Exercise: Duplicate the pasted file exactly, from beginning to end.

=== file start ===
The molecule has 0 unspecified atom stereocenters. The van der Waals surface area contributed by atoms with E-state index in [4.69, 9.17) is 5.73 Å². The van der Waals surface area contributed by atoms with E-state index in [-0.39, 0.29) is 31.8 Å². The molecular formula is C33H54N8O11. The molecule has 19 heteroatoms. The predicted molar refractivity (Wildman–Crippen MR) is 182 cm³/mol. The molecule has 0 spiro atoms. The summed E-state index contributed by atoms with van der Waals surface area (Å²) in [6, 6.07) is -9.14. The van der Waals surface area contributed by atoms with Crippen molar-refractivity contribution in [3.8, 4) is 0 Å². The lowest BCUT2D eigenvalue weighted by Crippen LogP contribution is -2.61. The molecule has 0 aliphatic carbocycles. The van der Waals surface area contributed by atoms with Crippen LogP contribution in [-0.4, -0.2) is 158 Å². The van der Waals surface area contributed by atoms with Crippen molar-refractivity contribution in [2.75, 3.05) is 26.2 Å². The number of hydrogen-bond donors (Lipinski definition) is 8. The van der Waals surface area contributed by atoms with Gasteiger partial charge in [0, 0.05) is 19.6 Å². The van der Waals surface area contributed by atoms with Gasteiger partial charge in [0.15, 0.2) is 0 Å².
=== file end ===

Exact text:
The molecule has 0 unspecified atom stereocenters. The van der Waals surface area contributed by atoms with E-state index in [4.69, 9.17) is 5.73 Å². The van der Waals surface area contributed by atoms with E-state index in [-0.39, 0.29) is 31.8 Å². The molecular formula is C33H54N8O11. The molecule has 19 heteroatoms. The predicted molar refractivity (Wildman–Crippen MR) is 182 cm³/mol. The molecule has 0 spiro atoms. The summed E-state index contributed by atoms with van der Waals surface area (Å²) in [6, 6.07) is -9.14. The van der Waals surface area contributed by atoms with Crippen molar-refractivity contribution in [3.8, 4) is 0 Å². The lowest BCUT2D eigenvalue weighted by Crippen LogP contribution is -2.61. The molecule has 0 aliphatic carbocycles. The van der Waals surface area contributed by atoms with Crippen LogP contribution in [-0.4, -0.2) is 158 Å². The van der Waals surface area contributed by atoms with Crippen molar-refractivity contribution in [2.75, 3.05) is 26.2 Å². The number of hydrogen-bond donors (Lipinski definition) is 8. The van der Waals surface area contributed by atoms with Gasteiger partial charge in [0, 0.05) is 19.6 Å². The van der Waals surface area contributed by atoms with Gasteiger partial charge in [0.15, 0.2) is 0 Å².